Hard-wired smoke detectors are connected to a building's fire alarm control panel. Their primary source of power comes from a dedicated 120VAC circuit with a built-in charger to keep on-board batteries fully charged. They are therefore much more stable and reliable than battery-operated smoke detectors that are not connected to the building's fire alarm control panel. As an added safety precaution, hard-wired smoke detectors continue normal operation even when loss of power is present. The main fire alarm control panel switches to battery power in the event it senses a loss of AC or a brown-out condition.
Two types of hard-wired smoke detectors exist: optical, more commonly called photoelectric, detectors and ionization detectors. Optical/photoelectric detectors, as the name suggests, work by "seeing" smoke through a light source and photoelectric sensor. If there is no smoke, light passes in front of the detector but does not fall on it. When smoke appears and cuts into the light source, the light scatters and the sensor detects the interruption and sets off an alarm. Smoldering fire, the most common occurrence, produces heavy smoke that is quickly sensed by optical detectors.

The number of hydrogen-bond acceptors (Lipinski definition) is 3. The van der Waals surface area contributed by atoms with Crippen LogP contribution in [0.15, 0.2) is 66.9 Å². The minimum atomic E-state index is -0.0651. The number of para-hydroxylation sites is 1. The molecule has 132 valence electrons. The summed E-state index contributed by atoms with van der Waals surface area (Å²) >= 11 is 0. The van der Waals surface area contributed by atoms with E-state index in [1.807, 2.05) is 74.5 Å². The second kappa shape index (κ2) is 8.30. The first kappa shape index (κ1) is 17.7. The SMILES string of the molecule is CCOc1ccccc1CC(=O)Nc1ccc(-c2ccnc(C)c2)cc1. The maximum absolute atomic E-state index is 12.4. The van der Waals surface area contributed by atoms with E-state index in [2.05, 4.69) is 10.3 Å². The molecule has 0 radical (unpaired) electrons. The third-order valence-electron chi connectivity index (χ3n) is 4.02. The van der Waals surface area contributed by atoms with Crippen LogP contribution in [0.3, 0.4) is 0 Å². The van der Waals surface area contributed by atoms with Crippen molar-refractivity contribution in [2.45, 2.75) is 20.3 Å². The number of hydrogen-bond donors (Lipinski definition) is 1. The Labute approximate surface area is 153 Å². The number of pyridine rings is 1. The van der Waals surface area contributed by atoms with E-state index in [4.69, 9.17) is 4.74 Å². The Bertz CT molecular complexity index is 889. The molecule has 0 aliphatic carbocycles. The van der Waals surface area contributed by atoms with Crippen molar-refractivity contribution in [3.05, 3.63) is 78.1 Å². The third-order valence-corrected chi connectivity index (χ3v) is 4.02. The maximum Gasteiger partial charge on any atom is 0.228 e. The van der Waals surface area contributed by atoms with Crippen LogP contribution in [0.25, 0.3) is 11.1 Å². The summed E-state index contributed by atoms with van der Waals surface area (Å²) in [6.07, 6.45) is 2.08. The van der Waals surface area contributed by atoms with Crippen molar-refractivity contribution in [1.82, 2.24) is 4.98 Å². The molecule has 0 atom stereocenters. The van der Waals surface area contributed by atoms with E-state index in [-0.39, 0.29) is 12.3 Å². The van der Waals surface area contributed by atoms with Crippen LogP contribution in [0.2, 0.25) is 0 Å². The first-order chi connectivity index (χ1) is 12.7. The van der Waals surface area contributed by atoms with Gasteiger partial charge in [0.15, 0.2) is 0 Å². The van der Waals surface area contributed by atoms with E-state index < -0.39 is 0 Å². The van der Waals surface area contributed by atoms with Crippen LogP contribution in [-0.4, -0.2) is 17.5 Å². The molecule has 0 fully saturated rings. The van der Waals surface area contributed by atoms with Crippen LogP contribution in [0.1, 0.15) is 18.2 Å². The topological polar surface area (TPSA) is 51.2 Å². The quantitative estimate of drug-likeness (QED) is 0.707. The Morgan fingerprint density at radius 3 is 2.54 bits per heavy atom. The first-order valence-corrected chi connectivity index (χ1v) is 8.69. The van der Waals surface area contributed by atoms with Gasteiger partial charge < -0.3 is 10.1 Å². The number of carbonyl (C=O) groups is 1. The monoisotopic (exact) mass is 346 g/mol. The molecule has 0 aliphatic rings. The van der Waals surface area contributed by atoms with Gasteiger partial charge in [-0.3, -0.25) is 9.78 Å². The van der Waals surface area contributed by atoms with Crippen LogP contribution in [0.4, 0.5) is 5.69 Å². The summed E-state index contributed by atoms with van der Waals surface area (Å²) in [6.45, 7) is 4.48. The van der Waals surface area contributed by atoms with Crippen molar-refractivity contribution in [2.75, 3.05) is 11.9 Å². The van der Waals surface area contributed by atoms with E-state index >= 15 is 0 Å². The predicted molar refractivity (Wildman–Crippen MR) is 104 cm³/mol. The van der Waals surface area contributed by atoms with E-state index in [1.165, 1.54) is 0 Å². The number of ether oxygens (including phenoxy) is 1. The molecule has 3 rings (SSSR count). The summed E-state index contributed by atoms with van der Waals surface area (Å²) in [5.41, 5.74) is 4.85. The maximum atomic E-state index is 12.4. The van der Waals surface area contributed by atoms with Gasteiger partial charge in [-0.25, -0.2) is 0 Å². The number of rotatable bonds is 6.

With an ionization smoke detector, the detection of smoke particles is achieved by sensing a reaction between smoke and a small amount of radioactive material. In the simplest terms, smoke that enters the smoke detector reduces the ionization process by absorbing alpha particles. The flow of the current is interrupted and the alarm senses this. Ionization detectors sense fast-flaming fire much faster than optical detectors, since fast-flaming fires produce ion particles.
At Global Fire Control, we understand the importance of having hard-wired smoke detectors and are pleased to offer these products to our customers. More than that, we work directly with system's distributors to design the best possible solution for your particular needs. Please contact us at email@example.com for more information.
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